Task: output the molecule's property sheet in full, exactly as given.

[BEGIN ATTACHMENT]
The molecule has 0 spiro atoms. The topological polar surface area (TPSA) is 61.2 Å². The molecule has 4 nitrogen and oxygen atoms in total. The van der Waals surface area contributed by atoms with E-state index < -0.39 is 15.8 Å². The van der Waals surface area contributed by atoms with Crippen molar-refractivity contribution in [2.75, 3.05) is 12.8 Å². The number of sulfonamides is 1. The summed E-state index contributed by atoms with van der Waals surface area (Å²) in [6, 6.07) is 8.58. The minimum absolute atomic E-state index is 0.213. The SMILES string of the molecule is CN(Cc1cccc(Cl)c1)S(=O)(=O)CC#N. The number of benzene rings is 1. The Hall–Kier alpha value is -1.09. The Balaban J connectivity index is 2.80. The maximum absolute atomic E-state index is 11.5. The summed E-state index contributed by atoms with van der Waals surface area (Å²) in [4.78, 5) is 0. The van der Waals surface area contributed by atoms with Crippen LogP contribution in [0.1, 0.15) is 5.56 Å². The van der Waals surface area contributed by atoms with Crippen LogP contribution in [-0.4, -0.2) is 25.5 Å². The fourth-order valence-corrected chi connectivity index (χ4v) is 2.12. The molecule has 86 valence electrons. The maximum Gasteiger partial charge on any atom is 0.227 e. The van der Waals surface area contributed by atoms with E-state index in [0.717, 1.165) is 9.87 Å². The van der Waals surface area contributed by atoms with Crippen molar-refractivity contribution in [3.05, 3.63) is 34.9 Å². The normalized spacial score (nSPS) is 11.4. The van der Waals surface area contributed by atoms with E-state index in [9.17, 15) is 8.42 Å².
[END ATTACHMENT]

The molecule has 0 spiro atoms. The topological polar surface area (TPSA) is 61.2 Å². The molecule has 4 nitrogen and oxygen atoms in total. The van der Waals surface area contributed by atoms with E-state index < -0.39 is 15.8 Å². The van der Waals surface area contributed by atoms with Crippen molar-refractivity contribution in [2.75, 3.05) is 12.8 Å². The number of sulfonamides is 1. The summed E-state index contributed by atoms with van der Waals surface area (Å²) in [6, 6.07) is 8.58. The minimum absolute atomic E-state index is 0.213. The SMILES string of the molecule is CN(Cc1cccc(Cl)c1)S(=O)(=O)CC#N. The number of benzene rings is 1. The Hall–Kier alpha value is -1.09. The Balaban J connectivity index is 2.80. The maximum absolute atomic E-state index is 11.5. The summed E-state index contributed by atoms with van der Waals surface area (Å²) in [4.78, 5) is 0. The van der Waals surface area contributed by atoms with Crippen LogP contribution in [0.1, 0.15) is 5.56 Å². The van der Waals surface area contributed by atoms with Crippen LogP contribution in [-0.4, -0.2) is 25.5 Å². The fourth-order valence-corrected chi connectivity index (χ4v) is 2.12. The molecule has 86 valence electrons. The maximum Gasteiger partial charge on any atom is 0.227 e. The van der Waals surface area contributed by atoms with E-state index in [0.717, 1.165) is 9.87 Å². The van der Waals surface area contributed by atoms with Crippen molar-refractivity contribution in [3.05, 3.63) is 34.9 Å². The normalized spacial score (nSPS) is 11.4. The van der Waals surface area contributed by atoms with E-state index in [9.17, 15) is 8.42 Å².